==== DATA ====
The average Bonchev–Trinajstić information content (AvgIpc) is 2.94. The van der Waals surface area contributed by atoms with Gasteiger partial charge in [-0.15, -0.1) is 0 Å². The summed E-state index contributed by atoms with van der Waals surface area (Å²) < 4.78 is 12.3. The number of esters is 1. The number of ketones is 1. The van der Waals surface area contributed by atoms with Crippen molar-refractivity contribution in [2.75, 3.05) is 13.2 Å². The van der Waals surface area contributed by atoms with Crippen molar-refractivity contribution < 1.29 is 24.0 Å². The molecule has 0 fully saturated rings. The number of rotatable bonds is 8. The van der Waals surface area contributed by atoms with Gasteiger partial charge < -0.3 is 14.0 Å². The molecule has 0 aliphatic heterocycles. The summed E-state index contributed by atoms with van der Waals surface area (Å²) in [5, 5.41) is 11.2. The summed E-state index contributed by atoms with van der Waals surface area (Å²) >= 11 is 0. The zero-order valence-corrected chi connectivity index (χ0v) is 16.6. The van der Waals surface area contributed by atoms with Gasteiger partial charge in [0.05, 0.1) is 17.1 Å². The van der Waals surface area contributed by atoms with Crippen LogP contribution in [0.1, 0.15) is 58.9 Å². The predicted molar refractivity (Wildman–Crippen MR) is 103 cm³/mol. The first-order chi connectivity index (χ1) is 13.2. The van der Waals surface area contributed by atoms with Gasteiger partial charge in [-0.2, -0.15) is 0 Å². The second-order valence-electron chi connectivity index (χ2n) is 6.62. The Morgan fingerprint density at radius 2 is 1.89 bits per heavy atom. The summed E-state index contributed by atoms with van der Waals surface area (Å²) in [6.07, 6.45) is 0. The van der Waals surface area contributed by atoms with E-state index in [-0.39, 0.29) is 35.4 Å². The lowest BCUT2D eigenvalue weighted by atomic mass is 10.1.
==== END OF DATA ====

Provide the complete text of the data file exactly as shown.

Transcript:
The average Bonchev–Trinajstić information content (AvgIpc) is 2.94. The van der Waals surface area contributed by atoms with Gasteiger partial charge in [-0.15, -0.1) is 0 Å². The summed E-state index contributed by atoms with van der Waals surface area (Å²) < 4.78 is 12.3. The number of esters is 1. The number of ketones is 1. The van der Waals surface area contributed by atoms with Crippen molar-refractivity contribution in [2.75, 3.05) is 13.2 Å². The van der Waals surface area contributed by atoms with Crippen molar-refractivity contribution < 1.29 is 24.0 Å². The molecule has 0 fully saturated rings. The number of rotatable bonds is 8. The van der Waals surface area contributed by atoms with Gasteiger partial charge < -0.3 is 14.0 Å². The molecule has 0 aliphatic heterocycles. The summed E-state index contributed by atoms with van der Waals surface area (Å²) in [5, 5.41) is 11.2. The summed E-state index contributed by atoms with van der Waals surface area (Å²) >= 11 is 0. The zero-order valence-corrected chi connectivity index (χ0v) is 16.6. The van der Waals surface area contributed by atoms with Gasteiger partial charge in [0.05, 0.1) is 17.1 Å². The van der Waals surface area contributed by atoms with Crippen LogP contribution in [0.1, 0.15) is 58.9 Å². The predicted molar refractivity (Wildman–Crippen MR) is 103 cm³/mol. The first-order chi connectivity index (χ1) is 13.2. The van der Waals surface area contributed by atoms with Gasteiger partial charge in [-0.2, -0.15) is 0 Å². The second-order valence-electron chi connectivity index (χ2n) is 6.62. The Morgan fingerprint density at radius 2 is 1.89 bits per heavy atom. The summed E-state index contributed by atoms with van der Waals surface area (Å²) in [6.07, 6.45) is 0. The van der Waals surface area contributed by atoms with E-state index in [-0.39, 0.29) is 35.4 Å². The lowest BCUT2D eigenvalue weighted by atomic mass is 10.1.